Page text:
3. As-Built and Progression Photos: The committee agreed by at 4-0 vote to hire Multivista Construction Documents to provide photographic documentation of the renovations and additions at W-T and PW. The estimated cost is ~$41k and this cost is included in the existing renovation budgets.

The following financial items were discussed:

  1. Posting of Monthly Treasurer’s Report: Sean Carpenter recommended that each month’s Treasurer’s Report (which lists checks to be issued) be posted to the district website after board approval at the monthly meeting so that individuals do not have to request it.
  2. Financial Impact Study of Revised Transportation Plan: A summary report of the financial impact of the reduction in the number of buses due to bell schedule changes and bus stop reduction was reviewed (additional detail can be found on the district website). The report showed that 26 buses were reduced compared to the anticipated 23, and that taking into account vendor contract and fuel charge increases, the district saved $1,232k vs. the $1,150k projected.
  3. Review of Budget Forecast Model: Dr. Moore reviewed changes to the current financial projections.
    -2011/12: Projected expenses have decreased by $341k and this savings will be used to offset the anticipated gap for the 2013/14 school year. No changes have been forecasted for revenues, however they will continue to monitor tax collections and we could see some changes at the end of the school year. -2012/13: Revenues have increased by ~$362k due to the addition of activity and advertising fees which were approved at the last board meeting. Expenses have decreased by ~$982k, mostly due to the anticipated impact of Budget Committee Task Force initiative approvals (e.g., reduction of 7.9 FTEs). The result is a $1,345k favorable impact to our budget; $853k of it will be used to balance the 12/13 budget, and the remainder will be put in the General Fund Balance. If the Act 1 Index 1.7% tax increase is taken and $1.4M is taken from our fund balances ($1.2M from the PSERS Fund and $178k from the General Fund), our budget will balance. -2013/14 and beyond: the latest forecast still shows sizable gaps to be closed for the out years due to rapidly increasing PSERS expense and anticipated slow growth in the local tax base and state funding.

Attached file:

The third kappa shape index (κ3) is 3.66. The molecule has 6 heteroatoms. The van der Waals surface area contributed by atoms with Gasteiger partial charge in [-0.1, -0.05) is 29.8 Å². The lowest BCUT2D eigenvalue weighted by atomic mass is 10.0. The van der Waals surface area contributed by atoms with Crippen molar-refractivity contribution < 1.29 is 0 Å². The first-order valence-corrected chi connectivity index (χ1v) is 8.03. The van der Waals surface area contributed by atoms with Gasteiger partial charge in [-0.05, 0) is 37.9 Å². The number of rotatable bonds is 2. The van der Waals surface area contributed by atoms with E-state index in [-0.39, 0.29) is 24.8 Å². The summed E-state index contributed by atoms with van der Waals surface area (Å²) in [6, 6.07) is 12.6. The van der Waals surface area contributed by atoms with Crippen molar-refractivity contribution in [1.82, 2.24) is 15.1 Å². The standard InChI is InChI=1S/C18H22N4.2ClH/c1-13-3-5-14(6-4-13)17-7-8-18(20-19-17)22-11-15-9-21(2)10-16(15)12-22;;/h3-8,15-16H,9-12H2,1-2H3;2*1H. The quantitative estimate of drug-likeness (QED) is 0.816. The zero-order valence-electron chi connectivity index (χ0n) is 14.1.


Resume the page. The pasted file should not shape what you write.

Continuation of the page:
4. 2012-13 Budget Calendar and Resolution for Approval: The board voted 4-0 to adopt a resolution to publish the Proposed 12/13 budget on 3/27 and to adopt that budget as final on 4/30 (it was stated that the 4/23 board meeting would be moved to 4/30). There are 2 things about this that puzzle me. First, the final budget is not due until June 30th; given the unknowns of the labor contract negotiations and any changes that will be made to the state budget, why not wait the 2 months so that the best data is used? Second and more importantly, the proposed budget includes the Act 1 Index 1.7% tax increase. I commented at the meeting that I had not heard anyone discuss their position on the tax increase, so was wondering when that was going to occur. Sean Carpenter stated that he believed the tax increase would be passed, but that any board member had the option to bring it up for discussion or express disagreement to it between now and April 30th. The room got very quiet and many of the board members looked down at the table, so I'm not quite sure what's going on there.